WASHINGTON — Former Vice President Joe Biden launched his bid to be the 2020 Democratic presidential nominee Thursday, ending months of speculation. Over the course of his long political career, Biden has grappled with reconciling his Catholic faith with his stances on issues like abortion and marriage that contradict central Church teachings.
One significant Church teaching where Biden has shifted is abortion. As The New York Times recently noted, Biden was pro-life when he began his Senate career in 1973. He argued that the Supreme Court had gone “too far” on abortion in the Roe v. Wade decision and stated in 1974 that a woman shouldn’t have the “sole right to say what should happen to her body.”
The Catholic Church’s teaching on abortion is very clear. The Catechism of the Catholic Church states that “since the first century the Church has affirmed the moral evil of every procured abortion. This teaching has not changed and remains unchangeable. Direct abortion, that is to say, abortion willed either as an end or a means, is gravely contrary to the moral law” (2271).
However, Biden changed his stance on the issue over his decades in Congress, saying initially that he supported abortion but was opposed to using taxpayer money to fund it.
In 1981, he introduced “the Biden amendment,” which prohibited foreign-aid funding from going to biomedical research involving abortion. He appeared to reverse that position in 2005, however, by voting against President George W. Bush’s reinstatement of the Reagan-era Mexico City Policy, which blocks taxpayer funding to organizations that provide abortion overseas.
Biden refused to comment to The New York Times about his current stance on taxpayer funding for abortion. The U.S. Conference of Catholic Bishops (USCCB) has repeatedly emphasized that “taxpayer dollars should never fund abortion.”
Biden did back a partial-birth abortion ban in 1997 and then in 2003. In a Senate floor speech in 1997, he said he “was and still am concerned that in banning only partial-birth abortions, we do not go far enough.” However, when the ban was upheld by the Supreme Court in April 2007, Biden criticized the high court’s ruling as “paternalistic,” saying it could lead to overturning Roe.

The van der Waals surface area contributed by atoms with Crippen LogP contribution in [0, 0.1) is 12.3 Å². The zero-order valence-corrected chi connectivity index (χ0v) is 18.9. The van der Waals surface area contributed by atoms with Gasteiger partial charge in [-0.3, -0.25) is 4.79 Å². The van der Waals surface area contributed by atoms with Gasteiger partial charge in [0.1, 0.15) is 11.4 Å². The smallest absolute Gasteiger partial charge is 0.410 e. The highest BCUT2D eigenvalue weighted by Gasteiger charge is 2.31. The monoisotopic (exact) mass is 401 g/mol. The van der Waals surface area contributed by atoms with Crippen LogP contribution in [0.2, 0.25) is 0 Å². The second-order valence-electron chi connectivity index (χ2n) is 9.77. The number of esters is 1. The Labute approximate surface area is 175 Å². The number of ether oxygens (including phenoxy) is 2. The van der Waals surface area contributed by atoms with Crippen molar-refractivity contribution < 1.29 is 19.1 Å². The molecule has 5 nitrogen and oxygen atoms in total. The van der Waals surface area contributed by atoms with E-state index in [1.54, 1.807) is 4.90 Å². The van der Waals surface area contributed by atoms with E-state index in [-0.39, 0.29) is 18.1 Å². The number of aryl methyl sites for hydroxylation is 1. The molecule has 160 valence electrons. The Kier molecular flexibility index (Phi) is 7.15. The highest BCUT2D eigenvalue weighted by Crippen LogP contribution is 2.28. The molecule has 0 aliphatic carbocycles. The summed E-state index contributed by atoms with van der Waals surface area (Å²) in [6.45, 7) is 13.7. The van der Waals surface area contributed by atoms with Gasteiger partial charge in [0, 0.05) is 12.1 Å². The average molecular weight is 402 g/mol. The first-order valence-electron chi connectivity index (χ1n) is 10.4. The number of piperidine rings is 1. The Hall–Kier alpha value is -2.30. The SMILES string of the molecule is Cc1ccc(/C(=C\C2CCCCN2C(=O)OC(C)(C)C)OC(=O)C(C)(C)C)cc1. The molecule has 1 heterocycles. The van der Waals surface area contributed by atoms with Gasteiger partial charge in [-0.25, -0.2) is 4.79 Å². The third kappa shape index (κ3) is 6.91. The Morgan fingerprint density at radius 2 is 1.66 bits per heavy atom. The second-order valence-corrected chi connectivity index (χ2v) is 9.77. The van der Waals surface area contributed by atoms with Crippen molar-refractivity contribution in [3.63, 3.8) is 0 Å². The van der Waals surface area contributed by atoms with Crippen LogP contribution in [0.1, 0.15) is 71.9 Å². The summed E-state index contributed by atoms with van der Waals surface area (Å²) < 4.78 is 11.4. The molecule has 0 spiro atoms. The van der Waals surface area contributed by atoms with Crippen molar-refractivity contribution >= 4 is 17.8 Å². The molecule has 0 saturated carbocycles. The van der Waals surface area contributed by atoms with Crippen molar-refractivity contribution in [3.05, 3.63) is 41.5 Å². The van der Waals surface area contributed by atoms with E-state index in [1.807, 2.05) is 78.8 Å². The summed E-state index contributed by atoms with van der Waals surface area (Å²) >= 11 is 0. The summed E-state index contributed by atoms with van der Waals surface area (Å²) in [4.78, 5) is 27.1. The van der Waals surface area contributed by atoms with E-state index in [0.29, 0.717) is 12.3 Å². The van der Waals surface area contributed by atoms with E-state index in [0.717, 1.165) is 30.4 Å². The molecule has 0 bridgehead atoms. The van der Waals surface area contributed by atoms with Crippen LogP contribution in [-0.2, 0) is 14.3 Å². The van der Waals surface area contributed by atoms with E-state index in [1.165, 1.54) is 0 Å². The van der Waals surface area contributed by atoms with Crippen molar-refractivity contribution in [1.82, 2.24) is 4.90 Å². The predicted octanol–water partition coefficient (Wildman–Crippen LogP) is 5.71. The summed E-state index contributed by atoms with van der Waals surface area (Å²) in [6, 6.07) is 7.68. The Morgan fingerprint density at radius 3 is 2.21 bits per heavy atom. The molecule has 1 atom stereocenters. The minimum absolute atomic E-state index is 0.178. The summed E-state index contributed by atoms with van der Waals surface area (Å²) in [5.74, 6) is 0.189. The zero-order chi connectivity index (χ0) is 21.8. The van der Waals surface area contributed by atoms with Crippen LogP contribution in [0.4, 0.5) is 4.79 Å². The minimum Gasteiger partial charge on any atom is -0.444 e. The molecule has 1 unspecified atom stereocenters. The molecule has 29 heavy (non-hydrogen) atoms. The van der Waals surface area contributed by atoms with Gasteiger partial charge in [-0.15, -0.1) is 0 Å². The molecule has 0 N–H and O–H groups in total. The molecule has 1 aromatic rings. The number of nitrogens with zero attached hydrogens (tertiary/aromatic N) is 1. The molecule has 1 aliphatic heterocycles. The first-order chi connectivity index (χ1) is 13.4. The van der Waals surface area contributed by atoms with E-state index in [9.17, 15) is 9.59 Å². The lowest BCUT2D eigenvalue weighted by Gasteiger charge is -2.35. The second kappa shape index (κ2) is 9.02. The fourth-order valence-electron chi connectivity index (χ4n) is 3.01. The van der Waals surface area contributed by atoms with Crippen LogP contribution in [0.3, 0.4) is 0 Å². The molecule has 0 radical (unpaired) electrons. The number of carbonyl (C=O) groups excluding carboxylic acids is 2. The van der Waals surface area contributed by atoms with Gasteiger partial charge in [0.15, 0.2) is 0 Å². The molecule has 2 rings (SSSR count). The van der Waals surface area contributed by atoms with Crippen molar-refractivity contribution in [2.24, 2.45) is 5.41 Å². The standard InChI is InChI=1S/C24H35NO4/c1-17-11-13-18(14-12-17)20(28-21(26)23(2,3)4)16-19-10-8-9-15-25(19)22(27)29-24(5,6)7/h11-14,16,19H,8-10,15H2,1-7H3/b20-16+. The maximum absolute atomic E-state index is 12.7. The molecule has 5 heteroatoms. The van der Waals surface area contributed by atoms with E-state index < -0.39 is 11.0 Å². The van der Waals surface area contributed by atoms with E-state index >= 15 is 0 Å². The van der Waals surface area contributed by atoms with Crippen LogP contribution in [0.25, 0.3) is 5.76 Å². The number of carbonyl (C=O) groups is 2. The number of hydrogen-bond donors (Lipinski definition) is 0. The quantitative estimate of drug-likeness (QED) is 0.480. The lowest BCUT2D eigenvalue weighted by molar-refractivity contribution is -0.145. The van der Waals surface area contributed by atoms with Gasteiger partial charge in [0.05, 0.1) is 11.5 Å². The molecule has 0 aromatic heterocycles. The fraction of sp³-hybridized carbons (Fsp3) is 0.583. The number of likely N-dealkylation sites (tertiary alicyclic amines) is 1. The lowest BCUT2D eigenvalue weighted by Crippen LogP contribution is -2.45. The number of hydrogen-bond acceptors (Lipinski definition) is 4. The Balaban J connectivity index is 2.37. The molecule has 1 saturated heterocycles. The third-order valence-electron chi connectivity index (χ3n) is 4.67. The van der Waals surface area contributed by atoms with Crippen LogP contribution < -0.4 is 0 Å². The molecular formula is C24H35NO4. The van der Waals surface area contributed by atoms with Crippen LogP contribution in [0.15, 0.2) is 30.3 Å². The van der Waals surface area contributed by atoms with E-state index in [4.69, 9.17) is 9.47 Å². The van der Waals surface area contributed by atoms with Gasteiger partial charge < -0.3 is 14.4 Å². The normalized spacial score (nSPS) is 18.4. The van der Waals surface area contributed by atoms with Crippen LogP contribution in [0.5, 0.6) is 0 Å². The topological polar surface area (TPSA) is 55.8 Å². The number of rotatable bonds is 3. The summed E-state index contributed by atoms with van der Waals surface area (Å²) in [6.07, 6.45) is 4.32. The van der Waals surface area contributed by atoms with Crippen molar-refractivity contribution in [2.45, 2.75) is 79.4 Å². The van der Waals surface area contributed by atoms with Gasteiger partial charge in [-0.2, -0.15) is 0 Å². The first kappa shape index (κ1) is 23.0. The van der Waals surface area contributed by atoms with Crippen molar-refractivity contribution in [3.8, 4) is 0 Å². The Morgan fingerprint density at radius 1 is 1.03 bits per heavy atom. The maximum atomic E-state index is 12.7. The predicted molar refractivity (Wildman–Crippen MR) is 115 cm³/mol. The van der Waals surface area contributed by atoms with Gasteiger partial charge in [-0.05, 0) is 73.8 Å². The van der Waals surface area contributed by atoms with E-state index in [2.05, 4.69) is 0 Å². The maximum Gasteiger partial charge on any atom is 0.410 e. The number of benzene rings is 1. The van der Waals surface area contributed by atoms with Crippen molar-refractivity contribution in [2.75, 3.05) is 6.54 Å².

“They blurred the distinction between the government’s role in being involved in the first day and the ninth month,” he argued against the ruling on Meet the Press. “They became paternalistic, talking about [how] the court could consider the impact on the mother and keeping her from making a mistake. This is all code for saying, ‘Here we come to undo Roe v. Wade.’”
In that same interview, Biden argued that the Roe v. Wade ruling “is as close to we’re going to be able to get as a society that incorporates the general lines of debate within Christendom, Judaism and other faiths, where it basically says there is a sliding scale relating to viability of a fetus.”
Biden also referenced “debates about life” in Church history, including St. Thomas Aquinas’ idea that the human soul was not present until “40 days to quickening.” Biden did not mention that despite his thoughts on ensoulment, Aquinas condemned abortion as a “grave evil” and “against nature,” as the USCCB has pointed out.
In 2015, Biden told America magazine that he accepted “on faith” that human life begins at conception but that he was unwilling to impose that view on others.
“I’m prepared to accept that at the moment of conception there’s human life and being,” he said at the time, “but I’m not prepared to say that to other God-fearing, non-God-fearing people that have a different view.”
Over the years, Biden has earned ample criticism and correction from U.S. bishops over his support of abortion.
Time noted that, in 2006, “then-Wilmington Bishop Michael Saltarelli pressured Biden’s high school alma mater into dropping plans to name a new student center after him, citing a 2004 statement from the USCCB: ‘Catholic institutions should not honor those who act in defiance of our fundamental moral principles.’”
Archbishop Charles Chaput and Bishop James Conley responded to Biden’s comments on abortion in 2008, writing that “abortion is a foundational issue” and “is always grievously wrong.” They added that, “in reality, modern biology knows exactly when human life begins: at the moment of conception. Religion has nothing to do with it.”